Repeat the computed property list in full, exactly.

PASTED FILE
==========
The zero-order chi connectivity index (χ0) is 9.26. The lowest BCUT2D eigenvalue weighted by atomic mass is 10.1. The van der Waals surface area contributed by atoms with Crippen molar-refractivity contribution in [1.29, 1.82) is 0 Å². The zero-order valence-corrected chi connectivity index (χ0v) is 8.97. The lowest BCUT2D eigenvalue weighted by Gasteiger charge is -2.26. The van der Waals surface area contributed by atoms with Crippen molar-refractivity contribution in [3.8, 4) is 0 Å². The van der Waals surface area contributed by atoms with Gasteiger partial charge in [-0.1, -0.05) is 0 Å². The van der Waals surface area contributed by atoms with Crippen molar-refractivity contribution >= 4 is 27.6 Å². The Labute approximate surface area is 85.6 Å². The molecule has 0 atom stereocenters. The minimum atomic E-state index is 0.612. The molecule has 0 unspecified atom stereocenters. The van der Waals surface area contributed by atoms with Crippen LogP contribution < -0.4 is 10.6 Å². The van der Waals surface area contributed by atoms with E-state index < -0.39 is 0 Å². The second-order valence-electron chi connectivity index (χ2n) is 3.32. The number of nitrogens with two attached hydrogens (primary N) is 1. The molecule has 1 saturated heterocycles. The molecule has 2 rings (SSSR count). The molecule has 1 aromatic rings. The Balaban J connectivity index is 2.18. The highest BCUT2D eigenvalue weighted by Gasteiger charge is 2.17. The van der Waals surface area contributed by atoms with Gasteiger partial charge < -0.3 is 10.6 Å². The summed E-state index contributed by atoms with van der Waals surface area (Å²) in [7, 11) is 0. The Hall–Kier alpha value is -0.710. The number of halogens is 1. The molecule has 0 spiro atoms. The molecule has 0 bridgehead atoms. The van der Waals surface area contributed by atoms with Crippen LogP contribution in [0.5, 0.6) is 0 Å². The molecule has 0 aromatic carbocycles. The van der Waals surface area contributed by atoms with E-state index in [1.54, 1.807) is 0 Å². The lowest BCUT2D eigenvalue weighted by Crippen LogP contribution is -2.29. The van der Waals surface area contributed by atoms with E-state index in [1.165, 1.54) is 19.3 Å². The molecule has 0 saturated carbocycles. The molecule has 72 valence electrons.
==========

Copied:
The zero-order chi connectivity index (χ0) is 9.26. The lowest BCUT2D eigenvalue weighted by atomic mass is 10.1. The van der Waals surface area contributed by atoms with Crippen molar-refractivity contribution in [1.29, 1.82) is 0 Å². The zero-order valence-corrected chi connectivity index (χ0v) is 8.97. The lowest BCUT2D eigenvalue weighted by Gasteiger charge is -2.26. The van der Waals surface area contributed by atoms with Crippen molar-refractivity contribution in [3.8, 4) is 0 Å². The van der Waals surface area contributed by atoms with Gasteiger partial charge in [-0.1, -0.05) is 0 Å². The van der Waals surface area contributed by atoms with Crippen molar-refractivity contribution >= 4 is 27.6 Å². The Labute approximate surface area is 85.6 Å². The molecule has 0 atom stereocenters. The minimum atomic E-state index is 0.612. The molecule has 0 unspecified atom stereocenters. The van der Waals surface area contributed by atoms with Crippen LogP contribution < -0.4 is 10.6 Å². The van der Waals surface area contributed by atoms with E-state index < -0.39 is 0 Å². The second-order valence-electron chi connectivity index (χ2n) is 3.32. The number of nitrogens with two attached hydrogens (primary N) is 1. The molecule has 1 saturated heterocycles. The molecule has 2 rings (SSSR count). The molecule has 1 aromatic rings. The Balaban J connectivity index is 2.18. The highest BCUT2D eigenvalue weighted by Gasteiger charge is 2.17. The van der Waals surface area contributed by atoms with Gasteiger partial charge < -0.3 is 10.6 Å². The summed E-state index contributed by atoms with van der Waals surface area (Å²) in [7, 11) is 0. The Hall–Kier alpha value is -0.710. The number of halogens is 1. The molecule has 0 spiro atoms. The molecule has 0 bridgehead atoms. The van der Waals surface area contributed by atoms with Crippen LogP contribution in [0.5, 0.6) is 0 Å². The molecule has 0 aromatic carbocycles. The van der Waals surface area contributed by atoms with E-state index in [1.54, 1.807) is 0 Å². The lowest BCUT2D eigenvalue weighted by Crippen LogP contribution is -2.29. The van der Waals surface area contributed by atoms with E-state index in [1.165, 1.54) is 19.3 Å². The molecule has 0 saturated carbocycles. The molecule has 72 valence electrons.